Here's the definition of the particular type of fallacyunderlying the assumptions here.
Flawed argument wrote:1. Those players who have been with Wesnoth the longest, and are subsequently the best, prefer higher degrees of randomization.

2. If better players prefer more randomization, more randomization must be a better choice.
What's the flaw here? Those players who have been here the longest have been here the longest because they like Wesnoth the way it generally has been in the past. The dependencies are therefore reversed, and how good you are as a player subsequently has nothing to do with wether randomization makes the game better or not.

If Wesnoth had been highly non-random in the past, all of the best players here would insist that non-random systems are the best, because "omg we r l33t and joo r not, n00b." None of this means that an argument in favor of more randomization is necessarily a bad one, just that it's made for bad reasons in this particular case.

If you want to make your argument for pro-randomization work, you need to adopt something more logical, like, "The fan-base is largely used to the randomization, and making a radical change in how the game works would alienate them. Therefore, the best choice is to leave the mainstream game as it is, with the possibility of modifying the behaviour as an option." That's an entirely valid and good line of reasoning, and it also happens to validate Sauron's work - as an optional mod.
Last edited by MrGrendel on August 2nd, 2006, 7:58 pm, edited 2 times in total.
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Noy
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Post by Noy »

5dPZ wrote:Wesnoth is a player-made game, right?

why not implement a deterministic mode and try it out? if 99% ppl ignore it and still continue playing the normal mode, then discard the idea.

If 50% ppl or somewhere like that ppl like the idea, we can always keep both modes. (as i said b4, it's like fog/no fog)

I think most of you here, (including myself), haven't tried out the "predictable" version of wesnoth. However, bunch of you already treat it like a bloody demon, saying it's gonna ruin a fun game. That just doesn't convince me. It 's like saying something is completing disgusting without even trying to taste it.
Some of us already have, and quite a few don't like it.
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Post by 5dPZ »

Noy wrote:
5dPZ wrote:Wesnoth is a player-made game, right?

why not implement a deterministic mode and try it out? if 99% ppl ignore it and still continue playing the normal mode, then discard the idea.

If 50% ppl or somewhere like that ppl like the idea, we can always keep both modes. (as i said b4, it's like fog/no fog)

I think most of you here, (including myself), haven't tried out the "predictable" version of wesnoth. However, bunch of you already treat it like a bloody demon, saying it's gonna ruin a fun game. That just doesn't convince me. It 's like saying something is completing disgusting without even trying to taste it.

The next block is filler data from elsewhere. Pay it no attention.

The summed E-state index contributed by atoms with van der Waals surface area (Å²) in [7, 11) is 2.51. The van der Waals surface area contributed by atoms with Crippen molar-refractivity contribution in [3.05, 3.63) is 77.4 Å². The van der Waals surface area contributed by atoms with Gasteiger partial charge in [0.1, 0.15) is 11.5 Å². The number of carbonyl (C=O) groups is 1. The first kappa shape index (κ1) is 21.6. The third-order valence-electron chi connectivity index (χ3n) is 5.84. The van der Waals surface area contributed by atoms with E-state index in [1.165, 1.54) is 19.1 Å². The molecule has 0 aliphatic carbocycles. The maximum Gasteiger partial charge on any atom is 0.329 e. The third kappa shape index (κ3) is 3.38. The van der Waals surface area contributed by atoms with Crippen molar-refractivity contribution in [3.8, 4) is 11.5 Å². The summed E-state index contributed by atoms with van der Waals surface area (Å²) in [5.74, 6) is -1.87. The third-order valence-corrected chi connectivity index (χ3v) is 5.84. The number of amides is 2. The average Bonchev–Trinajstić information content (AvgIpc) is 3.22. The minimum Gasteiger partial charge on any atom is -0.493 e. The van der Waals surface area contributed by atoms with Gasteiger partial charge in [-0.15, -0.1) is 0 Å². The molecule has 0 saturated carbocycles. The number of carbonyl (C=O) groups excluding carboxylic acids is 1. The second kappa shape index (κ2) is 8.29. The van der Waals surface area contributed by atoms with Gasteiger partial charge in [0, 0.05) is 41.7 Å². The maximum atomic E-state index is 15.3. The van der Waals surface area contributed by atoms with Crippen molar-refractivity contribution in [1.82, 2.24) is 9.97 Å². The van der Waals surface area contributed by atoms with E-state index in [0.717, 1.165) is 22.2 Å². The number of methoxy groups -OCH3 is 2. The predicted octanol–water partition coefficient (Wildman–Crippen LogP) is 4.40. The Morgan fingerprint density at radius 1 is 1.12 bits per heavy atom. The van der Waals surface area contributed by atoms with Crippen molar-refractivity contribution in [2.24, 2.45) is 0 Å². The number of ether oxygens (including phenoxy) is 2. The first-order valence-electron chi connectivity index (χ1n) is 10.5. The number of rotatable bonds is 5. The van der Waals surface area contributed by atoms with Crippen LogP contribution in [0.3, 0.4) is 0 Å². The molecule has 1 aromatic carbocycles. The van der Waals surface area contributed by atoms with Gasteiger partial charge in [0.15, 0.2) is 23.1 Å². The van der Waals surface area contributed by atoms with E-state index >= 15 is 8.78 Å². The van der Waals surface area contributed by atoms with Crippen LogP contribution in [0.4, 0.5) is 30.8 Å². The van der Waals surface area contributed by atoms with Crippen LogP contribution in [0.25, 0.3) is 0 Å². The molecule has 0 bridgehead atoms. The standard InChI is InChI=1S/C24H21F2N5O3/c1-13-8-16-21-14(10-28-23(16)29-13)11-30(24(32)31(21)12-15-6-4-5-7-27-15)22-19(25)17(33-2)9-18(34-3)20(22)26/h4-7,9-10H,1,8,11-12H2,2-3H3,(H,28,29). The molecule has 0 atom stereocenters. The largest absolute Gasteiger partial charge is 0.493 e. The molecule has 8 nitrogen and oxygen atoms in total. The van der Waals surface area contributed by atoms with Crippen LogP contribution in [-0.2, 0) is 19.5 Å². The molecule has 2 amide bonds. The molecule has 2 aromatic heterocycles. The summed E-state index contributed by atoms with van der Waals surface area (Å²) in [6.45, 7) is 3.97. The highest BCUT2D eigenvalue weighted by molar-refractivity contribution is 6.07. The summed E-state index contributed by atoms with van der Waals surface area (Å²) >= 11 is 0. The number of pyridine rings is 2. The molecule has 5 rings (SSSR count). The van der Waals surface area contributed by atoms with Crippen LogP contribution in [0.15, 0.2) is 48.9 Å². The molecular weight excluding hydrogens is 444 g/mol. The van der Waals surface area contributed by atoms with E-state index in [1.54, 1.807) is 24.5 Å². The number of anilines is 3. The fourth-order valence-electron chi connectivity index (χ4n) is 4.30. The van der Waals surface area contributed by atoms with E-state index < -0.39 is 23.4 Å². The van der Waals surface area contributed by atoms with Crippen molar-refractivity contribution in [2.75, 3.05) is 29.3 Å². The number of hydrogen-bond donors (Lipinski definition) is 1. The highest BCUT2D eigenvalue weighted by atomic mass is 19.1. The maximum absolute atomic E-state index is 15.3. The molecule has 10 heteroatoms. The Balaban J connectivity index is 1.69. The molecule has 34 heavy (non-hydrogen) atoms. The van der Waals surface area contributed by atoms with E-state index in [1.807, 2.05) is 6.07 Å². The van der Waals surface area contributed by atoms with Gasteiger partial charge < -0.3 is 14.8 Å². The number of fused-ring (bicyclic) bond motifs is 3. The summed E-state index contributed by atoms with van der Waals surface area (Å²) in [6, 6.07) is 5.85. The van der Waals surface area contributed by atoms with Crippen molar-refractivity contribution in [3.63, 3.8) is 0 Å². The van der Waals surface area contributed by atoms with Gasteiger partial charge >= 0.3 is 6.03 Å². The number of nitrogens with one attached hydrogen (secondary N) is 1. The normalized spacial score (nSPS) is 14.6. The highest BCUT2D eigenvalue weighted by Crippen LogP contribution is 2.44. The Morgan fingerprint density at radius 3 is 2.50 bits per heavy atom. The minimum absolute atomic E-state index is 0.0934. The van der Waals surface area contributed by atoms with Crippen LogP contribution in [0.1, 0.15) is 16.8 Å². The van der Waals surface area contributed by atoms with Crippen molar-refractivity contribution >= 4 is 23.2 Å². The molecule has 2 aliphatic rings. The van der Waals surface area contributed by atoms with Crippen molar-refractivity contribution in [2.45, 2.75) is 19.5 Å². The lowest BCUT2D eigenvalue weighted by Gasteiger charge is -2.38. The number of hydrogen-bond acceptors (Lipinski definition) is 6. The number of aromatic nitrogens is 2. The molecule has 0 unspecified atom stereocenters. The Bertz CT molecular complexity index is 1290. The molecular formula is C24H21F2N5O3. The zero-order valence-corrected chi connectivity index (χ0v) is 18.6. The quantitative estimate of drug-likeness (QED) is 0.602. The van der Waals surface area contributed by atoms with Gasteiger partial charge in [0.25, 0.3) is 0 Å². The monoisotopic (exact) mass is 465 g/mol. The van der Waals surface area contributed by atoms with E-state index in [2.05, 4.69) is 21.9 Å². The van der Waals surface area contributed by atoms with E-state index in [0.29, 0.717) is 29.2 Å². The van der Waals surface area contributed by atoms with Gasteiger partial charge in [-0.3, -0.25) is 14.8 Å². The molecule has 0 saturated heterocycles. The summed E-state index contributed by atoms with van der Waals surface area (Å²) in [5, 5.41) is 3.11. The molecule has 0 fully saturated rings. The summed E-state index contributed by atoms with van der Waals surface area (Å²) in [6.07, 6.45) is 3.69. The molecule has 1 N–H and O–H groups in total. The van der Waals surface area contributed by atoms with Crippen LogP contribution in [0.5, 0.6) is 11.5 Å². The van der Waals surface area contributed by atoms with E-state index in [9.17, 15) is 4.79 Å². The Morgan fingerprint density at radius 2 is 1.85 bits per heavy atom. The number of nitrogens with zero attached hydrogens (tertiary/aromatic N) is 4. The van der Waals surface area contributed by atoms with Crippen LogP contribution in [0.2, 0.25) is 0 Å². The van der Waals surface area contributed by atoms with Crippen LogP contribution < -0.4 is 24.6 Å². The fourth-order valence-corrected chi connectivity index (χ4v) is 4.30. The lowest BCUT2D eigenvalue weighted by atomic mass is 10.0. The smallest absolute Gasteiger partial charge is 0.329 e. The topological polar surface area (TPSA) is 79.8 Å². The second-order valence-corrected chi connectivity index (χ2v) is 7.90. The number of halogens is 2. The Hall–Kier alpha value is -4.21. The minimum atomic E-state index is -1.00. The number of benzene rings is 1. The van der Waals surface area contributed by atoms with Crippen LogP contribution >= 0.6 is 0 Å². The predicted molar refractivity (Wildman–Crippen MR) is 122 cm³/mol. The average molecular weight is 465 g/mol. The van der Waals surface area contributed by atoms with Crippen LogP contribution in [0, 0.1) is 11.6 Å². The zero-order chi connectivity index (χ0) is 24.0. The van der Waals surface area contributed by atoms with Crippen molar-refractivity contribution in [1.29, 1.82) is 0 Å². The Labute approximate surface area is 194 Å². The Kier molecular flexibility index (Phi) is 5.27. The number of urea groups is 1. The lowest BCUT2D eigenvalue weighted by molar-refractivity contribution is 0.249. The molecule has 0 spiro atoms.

Some of us already have, and quite a few don't like it.
but can "some of you" represent the whole wesnoth community? :)
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Post by MrGrendel »

The mod is obviously not made for the majority. (See my preceding post.) If you don't like it, don't play it. How hard was that?
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Re: Breaking my promise

Post by Noy »

MrGrendel wrote:
Noy wrote: Actually I know of none. Seriously, name a "skilled player" who thinks so. Probably the only one that I knew of was Mythological, and he's reversed his mind about it, and now thinks its a bad idea. And don't try to say that I wouldn't know, because the size of the community is small enough, and I'm online most of the time to hear about most "good players." I've tried the mod, and alot of others have, and I've not heard any good impressions.
A wonderful example of a fallacy. Good of Sauron to pick up on this, too bad people don't get it.

Here's the definition of the particular type of fallacyunderlying the assumptions here.
Flawed argument wrote:1. Those players who have been with Wesnoth the longest, and are subsequently the best, prefer higher degrees of randomization.

2. If better players prefer more randomization, more randomization must be a better choice.
What's the flaw here? Those players who have been here the longest have been here the longest because they like Wesnoth the way it generally has been in the past. The dependencies are therefore reversed, and how good you are as a player subsequently has nothing to do with wether randomization makes the game better or not.

If Wesnoth had been highly non-random in the past, all of the best players here would insist that non-random systems are the best, because "omg we r l33t and joo r not, n00b." None of this means that the argument is a bad one, but that it's made for bad reasons.